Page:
MANILA — The Philippine government and the country’s largest Muslim insurgency group worked out the final details of a historic peace agreement Saturday that many hope will end more than 40 years of violence that has killed tens of thousands of people and helped nurture Islamic extremism in Southeast Asia.
“The agreement represents the culmination of decades of excruciating diplomatic efforts aimed at ending the conflict in Mindanao,” said Richard Javad Heydarian, a political science lecturer at Ateneo de Manila University. “This provides an unprecedented opportunity to end one of the world’s longest-running intrastate conflicts.”
Although many challenges remain — notably that some militant groups have refused to join the agreement — the peace deal with the Moro Islamic Liberation Front is considered a signature achievement for President Benigno S. Aquino III.
Aquino has vowed to end the conflicts in the south that have bedeviled the Philippines for more than a century and have hindered the nation’s ability to expand its economy and catch up with its more prosperous neighbors.
The deal is not expected to be signed until at least next month, but that is considered just a formality.
The conflict between Muslim insurgent groups in the southern Philippine island of Mindanao and the Christian-dominated government in the northern part of the country has simmered since the late 1800s. Every government since Philippine independence in 1946 has struggled to resolve the issue, through peace talks and sometimes military action.
In recent decades, the conflict has claimed an estimated 120,000 lives and displaced more than 2 million people. It has also kept the southern Philippines mired in poverty even as the country has had an economic renaissance of sorts. Last year it was one of the fastest growing economies in East Asia, with a growth rate that surpassed China’s in some quarters.
In recent decades, the conflict has claimed 120,000 lives and displaced 2 million people.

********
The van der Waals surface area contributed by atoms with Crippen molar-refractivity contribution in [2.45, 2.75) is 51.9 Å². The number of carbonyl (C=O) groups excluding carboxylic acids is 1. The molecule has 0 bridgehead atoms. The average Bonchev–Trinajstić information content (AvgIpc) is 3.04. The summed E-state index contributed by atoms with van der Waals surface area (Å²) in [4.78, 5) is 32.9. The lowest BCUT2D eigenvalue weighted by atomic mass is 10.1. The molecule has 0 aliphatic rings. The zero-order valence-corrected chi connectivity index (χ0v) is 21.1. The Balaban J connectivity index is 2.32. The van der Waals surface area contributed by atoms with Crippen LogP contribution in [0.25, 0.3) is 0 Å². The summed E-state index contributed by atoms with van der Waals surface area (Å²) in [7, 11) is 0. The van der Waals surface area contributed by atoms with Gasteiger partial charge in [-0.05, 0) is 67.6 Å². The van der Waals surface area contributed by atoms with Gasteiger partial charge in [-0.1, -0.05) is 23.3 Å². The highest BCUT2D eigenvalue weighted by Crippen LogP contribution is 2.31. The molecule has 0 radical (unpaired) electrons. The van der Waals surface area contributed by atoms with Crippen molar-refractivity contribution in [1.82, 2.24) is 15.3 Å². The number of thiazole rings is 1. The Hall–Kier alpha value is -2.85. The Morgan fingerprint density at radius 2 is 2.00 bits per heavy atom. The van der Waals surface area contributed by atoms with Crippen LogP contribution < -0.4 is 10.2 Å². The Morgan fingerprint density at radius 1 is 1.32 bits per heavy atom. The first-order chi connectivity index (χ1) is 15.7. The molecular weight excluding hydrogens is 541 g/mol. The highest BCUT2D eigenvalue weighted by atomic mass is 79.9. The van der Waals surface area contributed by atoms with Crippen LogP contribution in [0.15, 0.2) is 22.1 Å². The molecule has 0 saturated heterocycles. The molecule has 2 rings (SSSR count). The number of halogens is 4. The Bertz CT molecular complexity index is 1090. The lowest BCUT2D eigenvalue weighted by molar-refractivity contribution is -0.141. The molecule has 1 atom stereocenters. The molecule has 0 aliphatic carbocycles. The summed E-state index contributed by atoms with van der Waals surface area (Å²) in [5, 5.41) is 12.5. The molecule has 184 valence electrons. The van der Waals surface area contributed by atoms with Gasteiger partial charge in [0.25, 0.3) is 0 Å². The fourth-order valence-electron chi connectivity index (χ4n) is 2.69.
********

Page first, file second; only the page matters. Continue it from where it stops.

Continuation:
“In a world looking for peaceful solutions to all troubles, we are grateful that we have found ours,” said Teresita Quintos Deles, a presidential adviser on the peace talks after the agreement was signed Saturday. “The best is yet to come.”
The Philippine government and the Moro Islamic Liberation Front have been working on the details of the peace deal since October 2012, when they reached a framework agreement for ending the conflict.
“This was the final agreement on the remaining details,” said Amado Mendoza, a political science professor at the University of the Philippines.
Earlier interim agreements dealt with sharing power and resources. Under those deals, the national government would retain authority over national defense, foreign policy, and monetary issues, while the newly formed autonomous region, to be called Bangsamoro, is to have broad local powers.
The two parties also agreed that 75 percent of the tax revenue from metallic minerals mined in the region would stay in Mindanao. Also, half the taxes collected from fossil fuels developed in the region would remain with local authorities.
Saturday’s agreement dealt with the sensitive issue of disarmament. The Moro Islamic Liberation Front agreed to incorporate some of its 11,000 fighters into the Philippine military and to gradually disarm the others with the oversight of a yet to be named third party. On Saturday, the two parties also agreed on the maritime borders of the newly formed autonomous region.